Have you read most of his work? How did you go about picking the passages?
I’ve read a good bit, although definitely not everything! I chose well-known passages that I thought had a lot of loveliness in themselves, even if you didn’t know the play at all. I wanted words that rhyme, which most of Shakespeare’s work doesn’t, of course, and I wanted a text that was the right length to read to a small child. Then I picked the quotes that I felt could support a little story all by themselves, so kids can watch a whole narrative play out over just the few pages of a board book. We adults know the selections are from a longer play, but the kids don’t, so the books need to hold together for someone who’s never heard of A Midsummer Night’s Dream or The Tempest.
You don’t change any of the wording, correct? Do you mash different passages from different plays together?
The wording is all exactly the same as in the original. Each book is made up of two speeches by the same character in the same play, and you can tell when one starts and the other begins, but it should feel reasonably smooth.
Can you share a little more about the illustrations?
The illustrations are by Mehrdokht Amini, who has the most amazing imagination and vision and has created gorgeous worlds around these little stories. Aside from being just stunning, the illustrations are doing a LOT of work! First, obviously, they tell the whole stories that are original to the books, or it would just be the same as reciting from Shakespeare. Then, for the kids’ sake, it’s important that we have as many literal parallels as possible between what’s shown in the artwork and what’s said in the poetry, but that creates a lot of challenges in what you depict and how. We also wanted to create echoes between the broader plays themselves and the details of the artwork, because it’s just fun to be able to notice something and think, oh, I see, that connects. And then Mehrdokht has added all sorts of little surprises that are just there to be beautiful and interesting, because no one pays such close attention to what’s happening in the artwork as a small child who can’t read. I’m truly grateful to have had a chance to see how someone so talented and thoughtful approaches her work, and I can recommend pretty much every single one of her other books too—my kids’ favorite is Chicken in the Kitchen.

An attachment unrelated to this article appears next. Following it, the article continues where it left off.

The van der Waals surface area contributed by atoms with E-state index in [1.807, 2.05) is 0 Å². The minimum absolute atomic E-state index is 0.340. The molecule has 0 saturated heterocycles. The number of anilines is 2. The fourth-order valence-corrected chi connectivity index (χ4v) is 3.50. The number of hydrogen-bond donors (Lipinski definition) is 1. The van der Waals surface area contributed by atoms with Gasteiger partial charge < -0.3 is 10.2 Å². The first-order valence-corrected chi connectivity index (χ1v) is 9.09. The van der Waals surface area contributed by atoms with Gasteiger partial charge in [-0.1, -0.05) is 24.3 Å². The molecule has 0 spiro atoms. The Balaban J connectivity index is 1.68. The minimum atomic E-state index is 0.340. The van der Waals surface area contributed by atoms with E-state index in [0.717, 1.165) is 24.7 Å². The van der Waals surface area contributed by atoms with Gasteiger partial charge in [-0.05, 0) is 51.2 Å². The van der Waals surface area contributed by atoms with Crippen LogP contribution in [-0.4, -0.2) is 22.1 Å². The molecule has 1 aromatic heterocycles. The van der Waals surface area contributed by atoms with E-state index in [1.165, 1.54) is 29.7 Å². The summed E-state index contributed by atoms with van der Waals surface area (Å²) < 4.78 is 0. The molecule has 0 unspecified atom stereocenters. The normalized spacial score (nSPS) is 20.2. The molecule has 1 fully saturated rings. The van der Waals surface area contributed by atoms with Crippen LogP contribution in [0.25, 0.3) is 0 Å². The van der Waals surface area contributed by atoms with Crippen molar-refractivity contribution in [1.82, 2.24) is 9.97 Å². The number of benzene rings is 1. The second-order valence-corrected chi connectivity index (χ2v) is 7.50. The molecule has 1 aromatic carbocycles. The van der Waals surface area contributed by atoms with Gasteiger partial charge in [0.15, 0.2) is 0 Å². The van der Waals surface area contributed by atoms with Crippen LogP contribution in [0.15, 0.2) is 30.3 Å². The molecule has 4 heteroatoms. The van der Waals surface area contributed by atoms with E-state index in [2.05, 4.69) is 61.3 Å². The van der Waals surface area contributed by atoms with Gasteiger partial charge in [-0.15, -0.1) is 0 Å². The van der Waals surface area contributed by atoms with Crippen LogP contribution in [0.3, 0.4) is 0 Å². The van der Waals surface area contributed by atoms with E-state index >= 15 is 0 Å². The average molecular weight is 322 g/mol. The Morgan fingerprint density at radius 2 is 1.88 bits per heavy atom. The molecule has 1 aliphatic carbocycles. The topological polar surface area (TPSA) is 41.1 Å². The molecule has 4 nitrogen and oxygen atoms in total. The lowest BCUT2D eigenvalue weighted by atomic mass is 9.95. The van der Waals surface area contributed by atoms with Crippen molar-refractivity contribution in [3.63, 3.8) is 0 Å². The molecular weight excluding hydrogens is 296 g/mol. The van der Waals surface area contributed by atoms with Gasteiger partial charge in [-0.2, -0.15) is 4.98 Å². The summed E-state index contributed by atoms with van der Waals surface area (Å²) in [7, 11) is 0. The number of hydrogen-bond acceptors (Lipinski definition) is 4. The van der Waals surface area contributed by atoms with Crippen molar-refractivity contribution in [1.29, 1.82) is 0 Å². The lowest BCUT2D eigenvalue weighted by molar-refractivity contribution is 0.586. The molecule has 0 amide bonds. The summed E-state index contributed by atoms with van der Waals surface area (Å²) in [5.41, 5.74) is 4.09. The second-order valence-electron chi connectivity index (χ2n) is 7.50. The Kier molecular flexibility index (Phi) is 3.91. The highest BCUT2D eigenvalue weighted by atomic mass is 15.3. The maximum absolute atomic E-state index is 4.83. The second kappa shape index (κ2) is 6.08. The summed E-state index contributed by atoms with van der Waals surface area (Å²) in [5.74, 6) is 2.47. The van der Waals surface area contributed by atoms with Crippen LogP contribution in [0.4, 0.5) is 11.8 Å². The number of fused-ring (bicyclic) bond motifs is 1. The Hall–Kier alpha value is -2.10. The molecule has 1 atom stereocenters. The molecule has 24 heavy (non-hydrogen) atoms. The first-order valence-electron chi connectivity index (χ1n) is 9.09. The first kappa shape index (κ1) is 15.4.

How many books are in the series? Any more in the works?